Additionally, each student is required to create a WebQuest that they would use with their high school/middle school students in each of their respective content areas. The preservice students design these WebQuests as authentic problem-based assignments in which some or all of the information that learners interact with comes from resources on the Internet. Examples include such titles as, ‘When Will I Ever Use This: An Exploration in the Topics of Algebra,’ ‘The Importance of Physical Education: Developing Your Own Workout Plan,’ and ‘Where No Musician Has Gone Before.’
Students also become familiar enough with spreadsheets to understand their multiple uses for everything from setting up a worksheet to calculate grades to keeping athletic team statistics or club accounting records. Students can keep budget information for a school store, enter hours of work, or set up “what if” situations for solving math and statistical problems. Spreadsheet worksheets are tools of practical value that require minimal math skills to accomplish tedious calculations and gain understanding of mathematical concepts. Students in this course learn how to design a gradebook using a spreadsheet. (Brownell, Youngs, & Metzger, 1999).
A final technological artifact produced by each student is a newsletter they might send home to parents or that their own students might be taught to create. Using word processing for desktop publishing allows students and teachers to create newsletters for their classrooms, clubs, or for parents. They learn appropriate formatting and uses of graphics and text for communicating ideas and issues, or just reporting on current activities. Throughout the semester, students are investigating and reading articles about the ethical implications of technology in classrooms, pondering such troubling issues as gender equity, equity of access, students with special needs, copyright, and responsible use of the WWW.
Clearly, it is recognized that technology in preservice teacher education, as well as in society at large, is a powerful vehicle for change. It has become a catalyst for challenging attitudes, long held beliefs about the way things have always been done, classroom practices, and the way students learn. Future teachers will be in classrooms full of the ‘N-Gen’ (Internet Generation) who have grown up digital (Tapscott, 1998). Therefore, beginning teachers no longer have a choice about using technology in their classrooms of tomorrow if they hope to understand and reach this generation of students who have learned technology as a second language.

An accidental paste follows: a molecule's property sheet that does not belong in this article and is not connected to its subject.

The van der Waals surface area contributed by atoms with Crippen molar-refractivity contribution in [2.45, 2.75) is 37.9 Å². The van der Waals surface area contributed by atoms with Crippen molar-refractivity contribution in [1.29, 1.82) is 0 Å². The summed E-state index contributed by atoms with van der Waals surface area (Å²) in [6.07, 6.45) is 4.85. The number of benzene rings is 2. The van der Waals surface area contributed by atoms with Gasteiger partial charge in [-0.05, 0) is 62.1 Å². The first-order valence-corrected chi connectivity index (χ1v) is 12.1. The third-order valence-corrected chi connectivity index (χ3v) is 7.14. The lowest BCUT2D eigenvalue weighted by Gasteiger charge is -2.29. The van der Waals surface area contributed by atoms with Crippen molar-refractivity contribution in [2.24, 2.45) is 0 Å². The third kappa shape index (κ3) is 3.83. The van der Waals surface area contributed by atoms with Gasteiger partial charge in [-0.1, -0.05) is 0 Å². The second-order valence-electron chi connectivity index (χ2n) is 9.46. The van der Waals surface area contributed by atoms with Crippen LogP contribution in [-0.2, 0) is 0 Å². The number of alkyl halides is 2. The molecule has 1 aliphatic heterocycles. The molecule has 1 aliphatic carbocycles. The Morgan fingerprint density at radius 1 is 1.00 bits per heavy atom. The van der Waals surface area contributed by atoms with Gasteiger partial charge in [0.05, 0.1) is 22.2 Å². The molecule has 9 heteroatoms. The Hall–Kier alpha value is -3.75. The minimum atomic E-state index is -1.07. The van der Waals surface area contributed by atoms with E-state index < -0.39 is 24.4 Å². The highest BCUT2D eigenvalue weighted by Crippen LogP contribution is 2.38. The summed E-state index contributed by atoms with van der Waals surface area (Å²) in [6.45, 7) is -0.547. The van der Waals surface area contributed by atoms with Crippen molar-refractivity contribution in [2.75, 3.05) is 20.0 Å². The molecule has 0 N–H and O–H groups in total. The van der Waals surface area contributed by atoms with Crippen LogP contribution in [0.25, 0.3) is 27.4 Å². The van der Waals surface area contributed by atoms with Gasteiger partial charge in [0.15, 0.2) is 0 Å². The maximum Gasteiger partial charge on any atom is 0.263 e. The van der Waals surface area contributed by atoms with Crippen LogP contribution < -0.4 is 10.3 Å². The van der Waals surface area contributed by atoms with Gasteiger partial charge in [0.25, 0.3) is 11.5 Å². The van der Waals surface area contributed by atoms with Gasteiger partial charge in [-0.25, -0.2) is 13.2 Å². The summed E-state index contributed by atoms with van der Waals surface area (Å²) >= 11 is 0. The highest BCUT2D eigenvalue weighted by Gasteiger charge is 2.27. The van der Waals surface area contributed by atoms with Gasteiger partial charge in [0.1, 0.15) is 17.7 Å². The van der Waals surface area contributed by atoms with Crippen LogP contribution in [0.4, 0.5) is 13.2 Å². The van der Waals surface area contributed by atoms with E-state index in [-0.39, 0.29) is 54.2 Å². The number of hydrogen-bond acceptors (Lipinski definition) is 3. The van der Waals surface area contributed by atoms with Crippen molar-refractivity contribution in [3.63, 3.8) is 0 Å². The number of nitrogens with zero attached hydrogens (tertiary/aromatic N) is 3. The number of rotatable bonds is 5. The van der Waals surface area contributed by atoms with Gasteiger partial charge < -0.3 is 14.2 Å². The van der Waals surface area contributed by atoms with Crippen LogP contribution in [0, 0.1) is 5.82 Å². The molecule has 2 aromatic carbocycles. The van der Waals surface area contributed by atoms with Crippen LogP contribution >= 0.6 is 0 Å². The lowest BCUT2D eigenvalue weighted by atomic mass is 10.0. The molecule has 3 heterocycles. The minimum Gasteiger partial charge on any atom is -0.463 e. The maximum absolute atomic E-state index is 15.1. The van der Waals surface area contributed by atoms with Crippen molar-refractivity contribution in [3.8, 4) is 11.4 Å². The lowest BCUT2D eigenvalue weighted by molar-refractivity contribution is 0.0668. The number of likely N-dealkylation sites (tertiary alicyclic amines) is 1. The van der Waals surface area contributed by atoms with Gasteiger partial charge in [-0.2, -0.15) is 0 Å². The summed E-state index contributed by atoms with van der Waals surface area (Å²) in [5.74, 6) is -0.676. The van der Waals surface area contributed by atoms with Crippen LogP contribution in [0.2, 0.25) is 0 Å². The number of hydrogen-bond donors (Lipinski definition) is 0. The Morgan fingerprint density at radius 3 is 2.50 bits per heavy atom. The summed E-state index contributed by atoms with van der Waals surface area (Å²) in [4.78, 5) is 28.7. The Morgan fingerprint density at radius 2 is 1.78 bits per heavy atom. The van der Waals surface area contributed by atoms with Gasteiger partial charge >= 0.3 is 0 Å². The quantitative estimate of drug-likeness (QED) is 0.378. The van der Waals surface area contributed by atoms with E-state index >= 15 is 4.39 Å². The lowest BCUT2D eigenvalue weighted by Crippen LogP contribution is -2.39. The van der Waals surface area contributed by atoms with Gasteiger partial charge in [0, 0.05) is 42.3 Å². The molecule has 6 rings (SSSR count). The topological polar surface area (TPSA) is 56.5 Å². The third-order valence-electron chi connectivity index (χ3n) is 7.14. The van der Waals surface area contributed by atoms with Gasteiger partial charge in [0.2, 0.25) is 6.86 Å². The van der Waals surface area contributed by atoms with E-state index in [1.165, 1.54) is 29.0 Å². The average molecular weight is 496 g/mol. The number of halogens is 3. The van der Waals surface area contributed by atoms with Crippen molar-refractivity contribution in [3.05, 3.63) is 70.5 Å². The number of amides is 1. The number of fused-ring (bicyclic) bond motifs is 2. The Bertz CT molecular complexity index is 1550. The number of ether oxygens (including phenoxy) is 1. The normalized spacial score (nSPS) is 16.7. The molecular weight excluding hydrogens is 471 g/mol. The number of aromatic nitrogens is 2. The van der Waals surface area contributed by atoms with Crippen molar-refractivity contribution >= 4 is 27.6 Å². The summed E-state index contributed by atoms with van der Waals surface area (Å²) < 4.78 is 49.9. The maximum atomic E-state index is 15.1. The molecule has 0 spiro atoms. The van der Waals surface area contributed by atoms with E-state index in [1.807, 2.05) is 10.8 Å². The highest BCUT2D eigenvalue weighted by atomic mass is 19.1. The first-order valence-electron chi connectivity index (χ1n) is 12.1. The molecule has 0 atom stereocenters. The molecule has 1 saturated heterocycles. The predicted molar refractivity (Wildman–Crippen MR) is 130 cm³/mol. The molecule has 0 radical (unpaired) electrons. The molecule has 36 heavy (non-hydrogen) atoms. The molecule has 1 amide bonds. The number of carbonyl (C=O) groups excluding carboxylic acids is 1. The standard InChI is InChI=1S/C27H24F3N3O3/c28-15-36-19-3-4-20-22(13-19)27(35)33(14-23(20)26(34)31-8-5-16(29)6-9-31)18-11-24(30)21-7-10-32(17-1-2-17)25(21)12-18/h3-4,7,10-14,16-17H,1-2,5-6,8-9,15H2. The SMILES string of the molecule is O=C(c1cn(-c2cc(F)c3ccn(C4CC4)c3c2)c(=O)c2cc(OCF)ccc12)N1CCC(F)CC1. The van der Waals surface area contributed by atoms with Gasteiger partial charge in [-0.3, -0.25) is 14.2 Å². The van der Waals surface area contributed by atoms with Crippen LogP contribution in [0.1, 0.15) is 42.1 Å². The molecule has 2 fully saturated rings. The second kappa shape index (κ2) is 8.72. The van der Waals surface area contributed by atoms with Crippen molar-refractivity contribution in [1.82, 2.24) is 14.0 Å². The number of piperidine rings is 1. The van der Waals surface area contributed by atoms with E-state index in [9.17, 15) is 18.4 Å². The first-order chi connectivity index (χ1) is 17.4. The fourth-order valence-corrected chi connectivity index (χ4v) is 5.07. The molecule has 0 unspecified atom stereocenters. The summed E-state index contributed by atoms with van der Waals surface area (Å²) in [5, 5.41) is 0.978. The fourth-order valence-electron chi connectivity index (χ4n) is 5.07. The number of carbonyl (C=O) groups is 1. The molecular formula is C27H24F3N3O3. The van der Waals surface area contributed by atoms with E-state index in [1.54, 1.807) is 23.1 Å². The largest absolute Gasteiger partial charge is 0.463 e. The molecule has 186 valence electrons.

To gain insight from the stakeholders (professors, graduate assistants, and students) into the new course, ‘Diversity, Technology, and Literacy,’ a study to examine changes in attitudes of preservice secondary education majors toward technology and perceptions about technology in the classroom was initiated. Further investigation into the perceptions of the professors and graduate assistants about the technology activities taught in the course to revise and improve the presentation in succeeding semesters was conducted.
Findings provided new directions and implications for the course and the secondary teacher education program at the university. In fact, the findings about changes in students’ attitudes and self-efficacy using technology have already impacted the course delivery and have provided faculty with information about the usefulness of this model of technology integration for the program of teacher education (Willis, Raines, Sujo de Montes, Kotcho, & Garcia, 2000).
Students reported positive changes in attitude and self-efficacy using various computer technologies, which supports past findings that ‘the confidence and expertise…were seen to grow through relevant practical experience’ (Oliver, 1994, p. 75). The student improvement came not necessarily from using the specific tools and applications, but from participation in technology-centered activities and, perhaps, from the value put upon the use of technology by the course designers and instructors. This provides evidence that this course, which integrates technology activities into the curriculum in a systematic way, is necessary and important to our teacher preparation program (Willis, E., et. al., 2000).
The investigation further revealed useful insights into the specific technology offered in the course. Students clearly noted that they thought learning presentation software such as MS PowerPoint was the most relevant technology activity. They also pointed out that learning about a strategy, such as a WebQuest, is most useful when they had to do it themselves and produce a tangible artifact. Students also suggested that more effort be directed toward Web-based teaching and learning. Their comments about the lack of access to technology are important ones, too, for us as a teacher preparation institution. We must find ways to provide computer technology education that does not deter or limit student participation (Willis et al., 2000).